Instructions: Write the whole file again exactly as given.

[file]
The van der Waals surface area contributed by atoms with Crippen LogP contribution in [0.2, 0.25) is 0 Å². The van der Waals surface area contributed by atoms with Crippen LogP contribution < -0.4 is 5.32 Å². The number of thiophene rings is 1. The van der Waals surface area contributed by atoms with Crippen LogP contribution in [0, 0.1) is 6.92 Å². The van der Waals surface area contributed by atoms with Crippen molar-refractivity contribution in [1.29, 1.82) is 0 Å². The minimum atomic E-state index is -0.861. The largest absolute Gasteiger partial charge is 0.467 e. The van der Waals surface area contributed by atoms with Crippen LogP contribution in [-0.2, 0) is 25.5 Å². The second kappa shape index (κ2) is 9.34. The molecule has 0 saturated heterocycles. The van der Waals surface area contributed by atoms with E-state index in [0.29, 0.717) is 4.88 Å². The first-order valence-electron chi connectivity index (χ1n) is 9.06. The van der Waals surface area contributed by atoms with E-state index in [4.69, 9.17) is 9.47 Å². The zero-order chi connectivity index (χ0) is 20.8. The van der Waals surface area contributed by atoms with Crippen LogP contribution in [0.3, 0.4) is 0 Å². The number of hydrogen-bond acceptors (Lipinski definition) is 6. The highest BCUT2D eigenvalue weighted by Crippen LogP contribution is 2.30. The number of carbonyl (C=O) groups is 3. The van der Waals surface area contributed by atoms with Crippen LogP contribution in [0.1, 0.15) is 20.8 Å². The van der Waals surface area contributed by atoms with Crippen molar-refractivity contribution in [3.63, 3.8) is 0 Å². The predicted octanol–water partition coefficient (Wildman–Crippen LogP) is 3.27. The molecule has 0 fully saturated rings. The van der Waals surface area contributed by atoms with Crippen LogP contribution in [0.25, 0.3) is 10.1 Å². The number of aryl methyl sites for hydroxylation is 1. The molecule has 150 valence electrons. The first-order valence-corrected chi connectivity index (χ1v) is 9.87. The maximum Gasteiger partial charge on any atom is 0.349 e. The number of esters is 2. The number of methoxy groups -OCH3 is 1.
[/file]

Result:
The van der Waals surface area contributed by atoms with Crippen LogP contribution in [0.2, 0.25) is 0 Å². The van der Waals surface area contributed by atoms with Crippen LogP contribution < -0.4 is 5.32 Å². The number of thiophene rings is 1. The van der Waals surface area contributed by atoms with Crippen LogP contribution in [0, 0.1) is 6.92 Å². The van der Waals surface area contributed by atoms with Crippen molar-refractivity contribution in [1.29, 1.82) is 0 Å². The minimum atomic E-state index is -0.861. The largest absolute Gasteiger partial charge is 0.467 e. The van der Waals surface area contributed by atoms with Crippen LogP contribution in [-0.2, 0) is 25.5 Å². The second kappa shape index (κ2) is 9.34. The molecule has 0 saturated heterocycles. The van der Waals surface area contributed by atoms with E-state index in [0.29, 0.717) is 4.88 Å². The first-order valence-electron chi connectivity index (χ1n) is 9.06. The van der Waals surface area contributed by atoms with E-state index in [4.69, 9.17) is 9.47 Å². The zero-order chi connectivity index (χ0) is 20.8. The van der Waals surface area contributed by atoms with Crippen LogP contribution in [0.3, 0.4) is 0 Å². The number of hydrogen-bond acceptors (Lipinski definition) is 6. The highest BCUT2D eigenvalue weighted by Crippen LogP contribution is 2.30. The number of carbonyl (C=O) groups is 3. The van der Waals surface area contributed by atoms with Crippen LogP contribution in [0.1, 0.15) is 20.8 Å². The van der Waals surface area contributed by atoms with Crippen molar-refractivity contribution in [3.63, 3.8) is 0 Å². The predicted octanol–water partition coefficient (Wildman–Crippen LogP) is 3.27. The molecule has 0 fully saturated rings. The van der Waals surface area contributed by atoms with Crippen LogP contribution in [0.25, 0.3) is 10.1 Å². The number of aryl methyl sites for hydroxylation is 1. The molecule has 150 valence electrons. The first-order valence-corrected chi connectivity index (χ1v) is 9.87. The maximum Gasteiger partial charge on any atom is 0.349 e. The number of esters is 2. The number of methoxy groups -OCH3 is 1.